I recently graduated from the PhD Nursing program at UTMB Graduate school of Biomedical Sciences. My educational background includes a BSN from UTMB in 1983, a BA in Sociology from UT Austin in 1985, and a MSN focusing on Nursing Education and Community Health from Texas Tech Health Science Center in 2012. I am a clinical instructor in the UTMB School of Nursing Masters Program. Courses taught include Public Health Principles in Advanced Practice Nursing and Public Policy. I am part-time nursing faculty for the RN to BSN program at Sul Ross State University, and also have taught in the BSN program at Texas State University. I am a member of Sigma Theta Tau; the National League for Nurses and the American Association of Colleges of Nursing in affiliation with Texas State University; and the National Association of School Nurses. My professional nursing experiences include hospital, home health, research, school, and camp nursing, and nursing education. My research interests include children’s health and nursing education. My dissertation study examined the perspectives of school nurses working with children experiencing homelessness. I anticipate study findings will influence changes in nursing education, school nursing practice, improve care of vulnerable homeless children, and identify needs for health, education, and social policy reform.
Research/Clinical Practice Area: Jonas Scholar – Environmental Health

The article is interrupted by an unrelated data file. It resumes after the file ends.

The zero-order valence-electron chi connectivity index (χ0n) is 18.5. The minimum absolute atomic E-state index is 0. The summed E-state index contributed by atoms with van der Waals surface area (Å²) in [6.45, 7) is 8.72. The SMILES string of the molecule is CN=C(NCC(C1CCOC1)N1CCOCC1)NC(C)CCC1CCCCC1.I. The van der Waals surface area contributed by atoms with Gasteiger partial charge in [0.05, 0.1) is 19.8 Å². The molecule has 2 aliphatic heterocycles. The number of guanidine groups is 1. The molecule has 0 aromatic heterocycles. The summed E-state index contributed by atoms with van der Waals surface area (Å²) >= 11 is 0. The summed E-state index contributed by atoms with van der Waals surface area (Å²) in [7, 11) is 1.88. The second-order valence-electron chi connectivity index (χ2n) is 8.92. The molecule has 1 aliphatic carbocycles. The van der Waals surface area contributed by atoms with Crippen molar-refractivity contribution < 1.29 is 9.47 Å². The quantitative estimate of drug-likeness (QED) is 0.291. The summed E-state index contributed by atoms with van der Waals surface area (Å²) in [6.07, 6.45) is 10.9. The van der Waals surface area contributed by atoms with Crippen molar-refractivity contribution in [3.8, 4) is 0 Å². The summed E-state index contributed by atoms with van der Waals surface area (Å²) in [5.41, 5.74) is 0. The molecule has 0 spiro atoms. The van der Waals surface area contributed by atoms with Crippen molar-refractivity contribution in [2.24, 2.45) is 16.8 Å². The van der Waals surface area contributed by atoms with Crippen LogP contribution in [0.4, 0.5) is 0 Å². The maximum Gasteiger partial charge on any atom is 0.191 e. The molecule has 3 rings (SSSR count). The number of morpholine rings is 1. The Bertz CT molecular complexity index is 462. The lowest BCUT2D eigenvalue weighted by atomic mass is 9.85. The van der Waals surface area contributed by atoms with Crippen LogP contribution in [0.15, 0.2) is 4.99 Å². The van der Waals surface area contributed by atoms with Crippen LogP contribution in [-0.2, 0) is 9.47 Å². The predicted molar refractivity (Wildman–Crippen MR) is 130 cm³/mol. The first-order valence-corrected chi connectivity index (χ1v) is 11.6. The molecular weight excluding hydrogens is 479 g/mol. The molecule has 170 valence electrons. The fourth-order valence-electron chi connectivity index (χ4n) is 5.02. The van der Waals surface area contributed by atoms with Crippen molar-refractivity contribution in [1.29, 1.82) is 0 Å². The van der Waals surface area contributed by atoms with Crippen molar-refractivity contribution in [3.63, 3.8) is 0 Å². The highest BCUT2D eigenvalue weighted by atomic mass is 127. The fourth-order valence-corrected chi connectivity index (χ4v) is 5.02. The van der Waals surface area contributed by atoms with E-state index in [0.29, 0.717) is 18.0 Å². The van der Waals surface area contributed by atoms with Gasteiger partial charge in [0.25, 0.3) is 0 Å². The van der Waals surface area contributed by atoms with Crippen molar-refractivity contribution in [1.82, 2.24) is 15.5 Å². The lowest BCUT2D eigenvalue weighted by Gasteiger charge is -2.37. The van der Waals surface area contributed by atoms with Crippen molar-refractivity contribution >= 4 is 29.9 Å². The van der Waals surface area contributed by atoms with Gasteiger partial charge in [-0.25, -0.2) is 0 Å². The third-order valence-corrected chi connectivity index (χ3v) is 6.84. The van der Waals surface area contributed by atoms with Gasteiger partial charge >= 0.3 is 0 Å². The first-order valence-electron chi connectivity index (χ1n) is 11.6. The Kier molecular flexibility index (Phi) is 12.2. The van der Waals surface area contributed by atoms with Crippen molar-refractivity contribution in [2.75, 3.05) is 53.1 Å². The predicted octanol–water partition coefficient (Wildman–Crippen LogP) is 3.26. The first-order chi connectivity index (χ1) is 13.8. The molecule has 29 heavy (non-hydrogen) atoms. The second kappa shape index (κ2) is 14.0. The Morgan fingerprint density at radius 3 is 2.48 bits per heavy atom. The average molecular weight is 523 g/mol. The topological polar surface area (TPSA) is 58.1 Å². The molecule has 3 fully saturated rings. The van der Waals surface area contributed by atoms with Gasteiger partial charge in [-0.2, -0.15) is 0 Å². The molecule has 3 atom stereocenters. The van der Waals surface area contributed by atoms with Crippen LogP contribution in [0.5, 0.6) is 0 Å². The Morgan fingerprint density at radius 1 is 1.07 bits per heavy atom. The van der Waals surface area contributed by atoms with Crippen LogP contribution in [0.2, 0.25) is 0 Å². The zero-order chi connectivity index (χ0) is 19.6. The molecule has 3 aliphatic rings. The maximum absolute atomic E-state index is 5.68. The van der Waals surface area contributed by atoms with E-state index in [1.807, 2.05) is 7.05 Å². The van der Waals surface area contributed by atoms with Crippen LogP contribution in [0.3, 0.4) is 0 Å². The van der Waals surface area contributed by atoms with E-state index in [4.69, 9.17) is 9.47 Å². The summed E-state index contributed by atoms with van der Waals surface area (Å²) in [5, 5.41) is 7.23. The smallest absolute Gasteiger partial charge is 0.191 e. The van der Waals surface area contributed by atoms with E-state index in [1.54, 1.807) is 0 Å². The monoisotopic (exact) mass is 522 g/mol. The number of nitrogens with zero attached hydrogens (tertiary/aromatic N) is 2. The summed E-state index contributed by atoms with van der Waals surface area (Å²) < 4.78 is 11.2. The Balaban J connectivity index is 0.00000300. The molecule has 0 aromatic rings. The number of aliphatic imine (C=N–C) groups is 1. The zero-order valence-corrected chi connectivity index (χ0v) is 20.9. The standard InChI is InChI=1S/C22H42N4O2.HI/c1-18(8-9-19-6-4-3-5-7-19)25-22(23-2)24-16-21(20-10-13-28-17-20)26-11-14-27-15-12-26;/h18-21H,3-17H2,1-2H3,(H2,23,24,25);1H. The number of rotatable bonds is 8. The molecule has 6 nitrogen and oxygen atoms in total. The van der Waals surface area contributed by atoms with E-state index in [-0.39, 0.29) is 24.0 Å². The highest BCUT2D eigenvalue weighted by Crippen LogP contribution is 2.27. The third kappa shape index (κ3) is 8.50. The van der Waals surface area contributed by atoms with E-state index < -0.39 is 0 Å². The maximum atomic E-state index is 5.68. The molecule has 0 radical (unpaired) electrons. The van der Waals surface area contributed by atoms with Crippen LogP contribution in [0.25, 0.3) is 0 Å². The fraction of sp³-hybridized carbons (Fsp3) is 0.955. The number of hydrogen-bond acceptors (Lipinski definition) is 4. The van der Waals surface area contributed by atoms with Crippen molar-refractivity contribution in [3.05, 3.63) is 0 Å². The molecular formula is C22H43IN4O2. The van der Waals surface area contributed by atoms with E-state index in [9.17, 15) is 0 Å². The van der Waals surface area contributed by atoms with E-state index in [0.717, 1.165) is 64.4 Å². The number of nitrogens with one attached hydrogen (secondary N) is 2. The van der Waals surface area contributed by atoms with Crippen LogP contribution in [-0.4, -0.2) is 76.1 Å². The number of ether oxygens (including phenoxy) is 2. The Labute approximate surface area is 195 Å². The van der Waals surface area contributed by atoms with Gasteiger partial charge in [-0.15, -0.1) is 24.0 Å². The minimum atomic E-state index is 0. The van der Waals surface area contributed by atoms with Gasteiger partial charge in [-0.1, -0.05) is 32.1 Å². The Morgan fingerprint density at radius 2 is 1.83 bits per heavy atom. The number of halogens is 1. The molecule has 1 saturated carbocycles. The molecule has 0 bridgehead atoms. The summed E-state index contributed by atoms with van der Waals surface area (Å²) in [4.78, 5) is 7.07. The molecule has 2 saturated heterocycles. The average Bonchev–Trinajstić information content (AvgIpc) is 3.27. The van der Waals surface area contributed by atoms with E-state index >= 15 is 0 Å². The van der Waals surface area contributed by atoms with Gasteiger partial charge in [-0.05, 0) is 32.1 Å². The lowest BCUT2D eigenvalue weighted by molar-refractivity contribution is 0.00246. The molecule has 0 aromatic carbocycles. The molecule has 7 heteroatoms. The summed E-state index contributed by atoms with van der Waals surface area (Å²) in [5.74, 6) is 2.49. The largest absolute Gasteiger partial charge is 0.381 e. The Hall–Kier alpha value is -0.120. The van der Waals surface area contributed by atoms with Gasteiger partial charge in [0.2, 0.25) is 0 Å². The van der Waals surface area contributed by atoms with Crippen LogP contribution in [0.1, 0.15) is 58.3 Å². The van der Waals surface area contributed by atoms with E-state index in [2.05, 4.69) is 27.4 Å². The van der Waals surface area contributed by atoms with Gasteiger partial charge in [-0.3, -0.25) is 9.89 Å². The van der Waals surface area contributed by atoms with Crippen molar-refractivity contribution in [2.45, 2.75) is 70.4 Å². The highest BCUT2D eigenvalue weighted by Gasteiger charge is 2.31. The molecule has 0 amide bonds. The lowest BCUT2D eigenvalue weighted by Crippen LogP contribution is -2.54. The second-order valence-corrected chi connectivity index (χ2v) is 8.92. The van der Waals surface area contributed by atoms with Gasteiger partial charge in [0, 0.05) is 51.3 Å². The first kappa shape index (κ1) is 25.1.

Dissertation: An Exploration of School Nurses’ Perspectives in Caring for Homeless Children. The study purpose was to explore the experiences of school nurses working with homeless, elementary school-aged children. Naturalistic Inquiry determined school nurses’ perceived ability to meet these children’s needs. Purposive sampling recruitment of potential participants was accomplished from members of the National Association of School Nurses. Snowball sampling supplemented the recruitment. Eligibility criteria were nurses with a minimum of one school year prior experience and current employment as school nurses providing direct care to elementary, school-aged children. Data was collected through demographic forms and semi-structured interviews. Participant enrollment, data collection, and data analysis continued until data saturation was achieved. Interview data was analyzed through Lincoln and Guba’s processes. Study findings identified school nurses’ encounters with the health and social service needs of homeless, elementary school-aged children, explored their perceived ability to provide these children with appropriate care, and discovered additional insights into school nurses’ practice related to issues with the provision of nursing care to homeless, elementary school-aged children. Findings are to provide a foundation for further research into this important but understudied aspect of school nurse practice.